Be it Pretty in Pink, The Breakfast Club, Ferris Bueller... Hughes was gold when it came to tapping into the zeitgeist that was adolescent ennui in the age of Cyndi Lauper, INXS, and Bananarama. So much so that I doubt anyone who grew up in that era would argue any different and anyone who was born too late would be instantly beat down in any internet fight if they said otherwise.
But there's a flipside to the argument, because once he left the zaniness of the 80's, the market changed rapidly and, where Molly Ringwald and Judd Nelson were once the gods of the Brat Pack, the 90's demanded a more real and gritty take on growing up, preferring Reality Bytes and Empire Records to Baby's Day Out and Home Alone.
I sort of weep for Career Opportunities. Not only did it come at the wrong time, but it was trying to bridge the gap between the old and the new, straddling the stylistic canyon between checkered suits and grungy flannel shirts.
The story is very much a slant on what Hughes did a year before with Home Alone, just with a pair of teenagers in a department store instead of a precocious kid in his own house. Essentially, Jim Dodge (played by Frank Whaley, who really isn't leading man material) IS Kevin McAllister, just older and a brunette... but the endless tirade of lies and manipulations that come out of an eight year old's mouth are cheap and really rather pathetic from a young adult.
Jim is the Town Liar. It's obvious from the start when Hughes has him almost playing to the audience and breaking the fourth wall till we see he's regaling the dogs of an animal shelter with his fantasies. He spins his tales to a trio of pre-teens, who believe and revere him, while the rest of the town is wise to his tricks. He's a born loser.
Together, the two of them get locked into the local Target (the Big Red Dot being a new and weird thing back then) and proceed to spend the night goofing off and bonding until a pair of murderers and thieves somehow manage to break inside in a way that is never actually explained. This is especially disconcerting considering the movie expends several scenes on the notion that Jim and Josie can't get out.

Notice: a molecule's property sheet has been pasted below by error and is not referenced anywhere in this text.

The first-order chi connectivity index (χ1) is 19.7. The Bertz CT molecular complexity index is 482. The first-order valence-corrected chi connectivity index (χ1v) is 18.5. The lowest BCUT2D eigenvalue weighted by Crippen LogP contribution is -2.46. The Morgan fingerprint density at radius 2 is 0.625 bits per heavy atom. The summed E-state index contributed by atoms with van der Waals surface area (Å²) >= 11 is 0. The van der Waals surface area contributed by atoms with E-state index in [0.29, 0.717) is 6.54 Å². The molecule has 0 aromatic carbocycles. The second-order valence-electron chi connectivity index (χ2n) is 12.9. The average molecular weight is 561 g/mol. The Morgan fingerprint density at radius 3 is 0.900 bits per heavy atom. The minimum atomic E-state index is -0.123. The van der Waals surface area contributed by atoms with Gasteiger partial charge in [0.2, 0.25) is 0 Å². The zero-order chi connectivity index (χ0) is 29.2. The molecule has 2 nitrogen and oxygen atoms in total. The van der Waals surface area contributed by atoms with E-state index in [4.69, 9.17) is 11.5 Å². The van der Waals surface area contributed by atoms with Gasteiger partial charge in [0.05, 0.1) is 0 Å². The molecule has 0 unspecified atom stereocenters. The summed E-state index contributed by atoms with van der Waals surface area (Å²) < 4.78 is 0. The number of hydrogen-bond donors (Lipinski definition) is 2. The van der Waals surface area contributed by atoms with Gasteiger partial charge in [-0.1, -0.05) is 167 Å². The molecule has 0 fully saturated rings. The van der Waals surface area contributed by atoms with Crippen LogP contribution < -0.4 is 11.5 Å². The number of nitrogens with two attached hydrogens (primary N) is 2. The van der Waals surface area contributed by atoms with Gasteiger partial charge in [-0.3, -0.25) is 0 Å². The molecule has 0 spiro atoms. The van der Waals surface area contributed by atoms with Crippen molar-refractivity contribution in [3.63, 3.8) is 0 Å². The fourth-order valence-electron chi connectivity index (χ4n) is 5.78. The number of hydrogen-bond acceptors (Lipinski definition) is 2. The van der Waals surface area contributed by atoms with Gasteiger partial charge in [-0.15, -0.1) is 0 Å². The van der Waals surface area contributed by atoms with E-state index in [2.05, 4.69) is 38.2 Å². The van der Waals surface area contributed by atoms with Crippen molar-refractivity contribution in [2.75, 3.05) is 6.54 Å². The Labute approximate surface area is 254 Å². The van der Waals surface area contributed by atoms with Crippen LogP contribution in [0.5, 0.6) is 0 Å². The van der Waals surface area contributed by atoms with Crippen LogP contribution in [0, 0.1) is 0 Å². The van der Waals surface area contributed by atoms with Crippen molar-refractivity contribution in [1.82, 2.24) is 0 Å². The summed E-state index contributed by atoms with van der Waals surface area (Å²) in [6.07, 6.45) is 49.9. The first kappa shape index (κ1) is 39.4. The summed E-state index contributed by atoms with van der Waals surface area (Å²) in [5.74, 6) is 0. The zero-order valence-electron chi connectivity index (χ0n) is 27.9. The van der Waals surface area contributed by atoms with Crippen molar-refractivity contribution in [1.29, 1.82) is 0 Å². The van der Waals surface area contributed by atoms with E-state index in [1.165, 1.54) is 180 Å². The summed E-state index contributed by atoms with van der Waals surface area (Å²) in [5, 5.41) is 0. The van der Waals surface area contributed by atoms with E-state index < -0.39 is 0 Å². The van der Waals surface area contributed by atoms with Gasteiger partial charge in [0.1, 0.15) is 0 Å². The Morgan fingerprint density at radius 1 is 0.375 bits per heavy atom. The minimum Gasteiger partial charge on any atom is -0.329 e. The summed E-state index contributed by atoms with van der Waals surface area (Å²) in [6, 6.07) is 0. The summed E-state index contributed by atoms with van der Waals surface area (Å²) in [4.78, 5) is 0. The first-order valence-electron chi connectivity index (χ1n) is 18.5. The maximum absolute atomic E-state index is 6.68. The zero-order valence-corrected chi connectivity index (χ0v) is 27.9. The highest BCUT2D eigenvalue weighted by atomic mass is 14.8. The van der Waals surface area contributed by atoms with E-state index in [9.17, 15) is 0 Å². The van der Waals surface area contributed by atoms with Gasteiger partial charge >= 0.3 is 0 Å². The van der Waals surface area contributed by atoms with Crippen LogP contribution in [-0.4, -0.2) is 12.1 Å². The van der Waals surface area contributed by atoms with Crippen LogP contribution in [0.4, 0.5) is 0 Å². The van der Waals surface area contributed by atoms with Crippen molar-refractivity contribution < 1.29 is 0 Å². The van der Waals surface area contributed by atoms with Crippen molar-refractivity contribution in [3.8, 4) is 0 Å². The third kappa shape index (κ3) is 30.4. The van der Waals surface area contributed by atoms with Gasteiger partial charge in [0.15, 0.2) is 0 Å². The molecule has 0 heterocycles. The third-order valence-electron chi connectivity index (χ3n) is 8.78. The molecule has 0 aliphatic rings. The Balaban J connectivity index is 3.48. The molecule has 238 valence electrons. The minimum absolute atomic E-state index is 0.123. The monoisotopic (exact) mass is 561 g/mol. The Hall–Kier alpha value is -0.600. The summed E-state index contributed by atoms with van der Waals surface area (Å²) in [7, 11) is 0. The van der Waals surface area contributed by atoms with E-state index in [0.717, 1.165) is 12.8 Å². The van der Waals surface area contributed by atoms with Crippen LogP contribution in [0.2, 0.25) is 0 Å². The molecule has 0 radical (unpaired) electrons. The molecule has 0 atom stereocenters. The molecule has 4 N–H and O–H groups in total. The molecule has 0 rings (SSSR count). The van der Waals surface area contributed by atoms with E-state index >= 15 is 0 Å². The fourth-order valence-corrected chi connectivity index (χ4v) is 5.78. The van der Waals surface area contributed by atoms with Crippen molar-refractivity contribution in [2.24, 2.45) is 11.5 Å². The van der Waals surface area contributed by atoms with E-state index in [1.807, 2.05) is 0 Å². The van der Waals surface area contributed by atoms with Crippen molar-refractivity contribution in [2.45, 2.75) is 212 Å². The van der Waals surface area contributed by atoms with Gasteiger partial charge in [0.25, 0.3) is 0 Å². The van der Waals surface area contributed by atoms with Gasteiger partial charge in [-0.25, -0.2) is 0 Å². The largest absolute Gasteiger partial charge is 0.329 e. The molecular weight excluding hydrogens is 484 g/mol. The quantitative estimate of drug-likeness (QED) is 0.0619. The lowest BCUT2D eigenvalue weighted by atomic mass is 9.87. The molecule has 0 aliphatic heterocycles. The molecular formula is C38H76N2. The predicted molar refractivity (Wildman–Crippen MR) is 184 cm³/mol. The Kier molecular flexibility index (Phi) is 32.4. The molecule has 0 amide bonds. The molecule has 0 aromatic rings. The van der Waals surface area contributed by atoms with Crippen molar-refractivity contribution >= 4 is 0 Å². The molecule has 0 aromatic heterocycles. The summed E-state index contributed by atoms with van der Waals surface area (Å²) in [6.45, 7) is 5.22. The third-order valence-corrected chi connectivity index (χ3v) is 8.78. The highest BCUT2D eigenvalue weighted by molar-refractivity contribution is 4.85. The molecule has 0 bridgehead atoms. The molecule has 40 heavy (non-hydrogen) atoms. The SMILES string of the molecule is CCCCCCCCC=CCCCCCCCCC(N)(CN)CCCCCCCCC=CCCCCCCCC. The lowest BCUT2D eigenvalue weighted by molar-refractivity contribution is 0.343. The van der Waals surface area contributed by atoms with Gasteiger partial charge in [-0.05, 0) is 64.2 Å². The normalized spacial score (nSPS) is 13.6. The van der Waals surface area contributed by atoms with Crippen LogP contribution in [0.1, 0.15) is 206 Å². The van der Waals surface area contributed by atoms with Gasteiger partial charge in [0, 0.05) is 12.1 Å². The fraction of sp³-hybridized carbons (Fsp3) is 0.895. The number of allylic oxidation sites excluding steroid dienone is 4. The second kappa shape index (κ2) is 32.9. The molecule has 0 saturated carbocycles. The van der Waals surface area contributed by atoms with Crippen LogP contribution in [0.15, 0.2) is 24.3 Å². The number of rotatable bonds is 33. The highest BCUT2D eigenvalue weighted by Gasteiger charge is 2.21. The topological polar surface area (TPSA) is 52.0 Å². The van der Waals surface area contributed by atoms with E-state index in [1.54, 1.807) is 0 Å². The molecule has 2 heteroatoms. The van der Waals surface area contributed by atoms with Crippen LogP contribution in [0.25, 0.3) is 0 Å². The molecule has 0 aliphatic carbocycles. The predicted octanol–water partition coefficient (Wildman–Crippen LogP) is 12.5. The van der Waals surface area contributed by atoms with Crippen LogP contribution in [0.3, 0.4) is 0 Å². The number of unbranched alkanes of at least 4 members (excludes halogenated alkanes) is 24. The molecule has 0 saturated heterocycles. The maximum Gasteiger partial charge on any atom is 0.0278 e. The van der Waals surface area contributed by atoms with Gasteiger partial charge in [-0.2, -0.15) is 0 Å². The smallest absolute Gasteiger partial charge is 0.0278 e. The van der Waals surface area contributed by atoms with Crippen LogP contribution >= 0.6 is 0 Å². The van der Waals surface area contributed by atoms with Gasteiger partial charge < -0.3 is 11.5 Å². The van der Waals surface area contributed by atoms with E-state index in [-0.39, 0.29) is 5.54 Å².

The entire premise and all its little sundries are laughable. Where I could get behind Ferris and his trip across Chicago, even crashing a parade float... I cannot for one second believe in Jim and Josie, either their separate issues or their instant concrete bonding. This is especially true when Josie goes Stockholm Syndrome with one of the robbers and the last fifteen minutes of the film becomes a version of Die Hard.
I feel really bad for Jennifer Connelly in this film. She's obviously too beautiful for the room and there definitely isn't much to chew on in the script. Anyone with a brain can see she's just being used for her ample rack here. Sure, she was pretty much just starting out at this point, but OH MY GOD am I thankful her agent got her in Dark City, Requiem for a Dream, and A Beautiful Mind instead of more crapfests like this.
Her, I can forgive. Hughes? Not so much.
Plot holes, superfluous scenes, useless melodrama away from the action (Josie and Jim's respective fathers and their sleepless nights)... you can definitely see why this particular entry into Hughes' catalog never comes up on anyone's lists. I most certainly recommend that everyone stay away unless they're feeling masochistic and want to go through his entire film repertoire... all the way up through Drillbit Taylor.
Though, I will admit that it was fun to see racks and racks of cassette tapes again in their annoying white plastic security cases to keep folks from slipping them in their pockets. Freaking hilarious. It did beg the question, though, of how exactly Josie and Jim pried them out to play in the various HiFi's of the store.
Until tomorrow, Potatoes~